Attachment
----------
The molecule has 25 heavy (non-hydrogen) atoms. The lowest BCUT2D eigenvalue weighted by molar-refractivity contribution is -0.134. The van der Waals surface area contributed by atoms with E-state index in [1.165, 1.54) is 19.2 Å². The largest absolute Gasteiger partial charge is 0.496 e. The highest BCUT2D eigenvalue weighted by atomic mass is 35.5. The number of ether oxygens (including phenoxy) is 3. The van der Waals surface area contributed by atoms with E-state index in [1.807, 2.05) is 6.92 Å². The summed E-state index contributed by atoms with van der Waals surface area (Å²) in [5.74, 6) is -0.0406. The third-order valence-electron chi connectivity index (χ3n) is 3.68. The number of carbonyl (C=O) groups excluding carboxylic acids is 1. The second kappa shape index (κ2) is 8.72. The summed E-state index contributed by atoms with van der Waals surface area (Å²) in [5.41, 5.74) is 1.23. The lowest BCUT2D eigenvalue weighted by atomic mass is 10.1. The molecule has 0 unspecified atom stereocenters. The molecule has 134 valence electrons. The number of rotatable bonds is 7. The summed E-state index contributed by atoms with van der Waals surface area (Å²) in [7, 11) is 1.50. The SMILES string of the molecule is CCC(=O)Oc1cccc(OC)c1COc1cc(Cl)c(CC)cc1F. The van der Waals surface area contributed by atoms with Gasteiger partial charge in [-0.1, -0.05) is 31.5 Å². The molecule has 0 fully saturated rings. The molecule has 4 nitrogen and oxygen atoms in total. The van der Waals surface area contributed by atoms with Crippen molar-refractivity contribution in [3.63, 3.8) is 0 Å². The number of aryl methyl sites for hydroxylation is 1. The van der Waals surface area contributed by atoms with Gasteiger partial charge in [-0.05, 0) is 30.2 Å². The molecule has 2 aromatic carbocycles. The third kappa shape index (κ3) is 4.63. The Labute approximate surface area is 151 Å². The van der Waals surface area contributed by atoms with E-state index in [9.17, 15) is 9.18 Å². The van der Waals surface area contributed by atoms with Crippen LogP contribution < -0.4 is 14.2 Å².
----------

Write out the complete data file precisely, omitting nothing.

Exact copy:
The molecule has 25 heavy (non-hydrogen) atoms. The lowest BCUT2D eigenvalue weighted by molar-refractivity contribution is -0.134. The van der Waals surface area contributed by atoms with E-state index in [1.165, 1.54) is 19.2 Å². The largest absolute Gasteiger partial charge is 0.496 e. The highest BCUT2D eigenvalue weighted by atomic mass is 35.5. The number of ether oxygens (including phenoxy) is 3. The van der Waals surface area contributed by atoms with E-state index in [1.807, 2.05) is 6.92 Å². The summed E-state index contributed by atoms with van der Waals surface area (Å²) in [5.74, 6) is -0.0406. The third-order valence-electron chi connectivity index (χ3n) is 3.68. The number of carbonyl (C=O) groups excluding carboxylic acids is 1. The second kappa shape index (κ2) is 8.72. The summed E-state index contributed by atoms with van der Waals surface area (Å²) in [5.41, 5.74) is 1.23. The lowest BCUT2D eigenvalue weighted by atomic mass is 10.1. The molecule has 0 unspecified atom stereocenters. The molecule has 134 valence electrons. The number of rotatable bonds is 7. The summed E-state index contributed by atoms with van der Waals surface area (Å²) in [7, 11) is 1.50. The SMILES string of the molecule is CCC(=O)Oc1cccc(OC)c1COc1cc(Cl)c(CC)cc1F. The van der Waals surface area contributed by atoms with Gasteiger partial charge in [-0.1, -0.05) is 31.5 Å². The molecule has 0 fully saturated rings. The molecule has 4 nitrogen and oxygen atoms in total. The van der Waals surface area contributed by atoms with Crippen molar-refractivity contribution in [3.63, 3.8) is 0 Å². The number of aryl methyl sites for hydroxylation is 1. The van der Waals surface area contributed by atoms with Gasteiger partial charge in [-0.05, 0) is 30.2 Å². The molecule has 2 aromatic carbocycles. The third kappa shape index (κ3) is 4.63. The Labute approximate surface area is 151 Å². The van der Waals surface area contributed by atoms with E-state index in [9.17, 15) is 9.18 Å². The van der Waals surface area contributed by atoms with Crippen LogP contribution < -0.4 is 14.2 Å².